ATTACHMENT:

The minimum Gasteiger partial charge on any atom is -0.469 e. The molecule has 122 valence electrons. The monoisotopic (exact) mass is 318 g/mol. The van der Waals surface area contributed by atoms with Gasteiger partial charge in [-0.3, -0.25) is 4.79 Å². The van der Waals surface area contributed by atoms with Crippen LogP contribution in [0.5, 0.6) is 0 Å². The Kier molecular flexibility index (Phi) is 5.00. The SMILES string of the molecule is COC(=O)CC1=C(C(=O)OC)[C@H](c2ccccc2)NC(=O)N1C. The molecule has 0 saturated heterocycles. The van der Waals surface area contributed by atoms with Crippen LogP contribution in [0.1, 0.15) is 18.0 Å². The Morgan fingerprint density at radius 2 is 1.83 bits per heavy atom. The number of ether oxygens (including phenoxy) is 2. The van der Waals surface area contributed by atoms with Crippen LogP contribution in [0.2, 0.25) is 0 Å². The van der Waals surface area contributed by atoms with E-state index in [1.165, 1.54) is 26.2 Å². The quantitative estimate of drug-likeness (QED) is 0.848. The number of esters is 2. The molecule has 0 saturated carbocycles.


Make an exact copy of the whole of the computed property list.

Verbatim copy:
The minimum Gasteiger partial charge on any atom is -0.469 e. The molecule has 122 valence electrons. The monoisotopic (exact) mass is 318 g/mol. The van der Waals surface area contributed by atoms with Gasteiger partial charge in [-0.3, -0.25) is 4.79 Å². The van der Waals surface area contributed by atoms with Crippen LogP contribution in [0.5, 0.6) is 0 Å². The Kier molecular flexibility index (Phi) is 5.00. The SMILES string of the molecule is COC(=O)CC1=C(C(=O)OC)[C@H](c2ccccc2)NC(=O)N1C. The molecule has 0 saturated heterocycles. The van der Waals surface area contributed by atoms with Crippen LogP contribution in [0.1, 0.15) is 18.0 Å². The Morgan fingerprint density at radius 2 is 1.83 bits per heavy atom. The number of ether oxygens (including phenoxy) is 2. The van der Waals surface area contributed by atoms with Crippen LogP contribution in [0.2, 0.25) is 0 Å². The van der Waals surface area contributed by atoms with E-state index in [1.165, 1.54) is 26.2 Å². The quantitative estimate of drug-likeness (QED) is 0.848. The number of esters is 2. The molecule has 0 saturated carbocycles.